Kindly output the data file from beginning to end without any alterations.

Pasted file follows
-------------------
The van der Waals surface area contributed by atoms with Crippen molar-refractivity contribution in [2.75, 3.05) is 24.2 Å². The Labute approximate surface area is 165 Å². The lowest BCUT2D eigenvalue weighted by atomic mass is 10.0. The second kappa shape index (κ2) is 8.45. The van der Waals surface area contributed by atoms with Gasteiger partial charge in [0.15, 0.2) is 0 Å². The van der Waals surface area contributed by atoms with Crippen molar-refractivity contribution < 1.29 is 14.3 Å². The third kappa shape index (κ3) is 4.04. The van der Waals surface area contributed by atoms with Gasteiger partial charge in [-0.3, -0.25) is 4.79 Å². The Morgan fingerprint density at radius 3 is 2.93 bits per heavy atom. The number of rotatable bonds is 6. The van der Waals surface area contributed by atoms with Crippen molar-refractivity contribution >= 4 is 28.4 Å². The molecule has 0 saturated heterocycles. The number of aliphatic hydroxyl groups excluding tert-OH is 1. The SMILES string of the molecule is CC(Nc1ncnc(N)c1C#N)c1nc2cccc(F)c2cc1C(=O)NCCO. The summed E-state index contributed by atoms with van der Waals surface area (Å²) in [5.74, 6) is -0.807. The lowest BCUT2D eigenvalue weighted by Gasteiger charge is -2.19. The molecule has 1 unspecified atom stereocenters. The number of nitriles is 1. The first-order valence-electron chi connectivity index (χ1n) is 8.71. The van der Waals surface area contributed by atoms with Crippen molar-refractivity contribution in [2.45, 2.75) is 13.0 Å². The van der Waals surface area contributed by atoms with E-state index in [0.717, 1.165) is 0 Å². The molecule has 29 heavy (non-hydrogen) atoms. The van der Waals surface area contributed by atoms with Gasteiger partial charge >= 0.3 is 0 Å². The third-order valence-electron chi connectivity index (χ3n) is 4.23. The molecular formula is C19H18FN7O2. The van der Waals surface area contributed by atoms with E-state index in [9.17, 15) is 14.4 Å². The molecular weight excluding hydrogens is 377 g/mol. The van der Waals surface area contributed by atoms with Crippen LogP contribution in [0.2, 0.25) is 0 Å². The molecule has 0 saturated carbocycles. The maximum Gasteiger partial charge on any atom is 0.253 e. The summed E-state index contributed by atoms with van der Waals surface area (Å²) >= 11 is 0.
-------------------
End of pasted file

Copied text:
The van der Waals surface area contributed by atoms with Crippen molar-refractivity contribution in [2.75, 3.05) is 24.2 Å². The Labute approximate surface area is 165 Å². The lowest BCUT2D eigenvalue weighted by atomic mass is 10.0. The second kappa shape index (κ2) is 8.45. The van der Waals surface area contributed by atoms with Gasteiger partial charge in [0.15, 0.2) is 0 Å². The van der Waals surface area contributed by atoms with Crippen molar-refractivity contribution < 1.29 is 14.3 Å². The third kappa shape index (κ3) is 4.04. The van der Waals surface area contributed by atoms with Gasteiger partial charge in [-0.3, -0.25) is 4.79 Å². The Morgan fingerprint density at radius 3 is 2.93 bits per heavy atom. The number of rotatable bonds is 6. The van der Waals surface area contributed by atoms with Crippen molar-refractivity contribution >= 4 is 28.4 Å². The molecule has 0 saturated heterocycles. The number of aliphatic hydroxyl groups excluding tert-OH is 1. The SMILES string of the molecule is CC(Nc1ncnc(N)c1C#N)c1nc2cccc(F)c2cc1C(=O)NCCO. The summed E-state index contributed by atoms with van der Waals surface area (Å²) in [5.74, 6) is -0.807. The lowest BCUT2D eigenvalue weighted by Gasteiger charge is -2.19. The molecule has 1 unspecified atom stereocenters. The number of nitriles is 1. The first-order valence-electron chi connectivity index (χ1n) is 8.71. The van der Waals surface area contributed by atoms with Crippen molar-refractivity contribution in [2.45, 2.75) is 13.0 Å². The van der Waals surface area contributed by atoms with E-state index in [0.717, 1.165) is 0 Å². The molecule has 29 heavy (non-hydrogen) atoms. The van der Waals surface area contributed by atoms with Gasteiger partial charge >= 0.3 is 0 Å². The third-order valence-electron chi connectivity index (χ3n) is 4.23. The molecular formula is C19H18FN7O2. The van der Waals surface area contributed by atoms with E-state index in [9.17, 15) is 14.4 Å². The molecular weight excluding hydrogens is 377 g/mol. The van der Waals surface area contributed by atoms with Crippen LogP contribution in [0.2, 0.25) is 0 Å². The molecule has 0 saturated carbocycles. The maximum Gasteiger partial charge on any atom is 0.253 e. The summed E-state index contributed by atoms with van der Waals surface area (Å²) >= 11 is 0.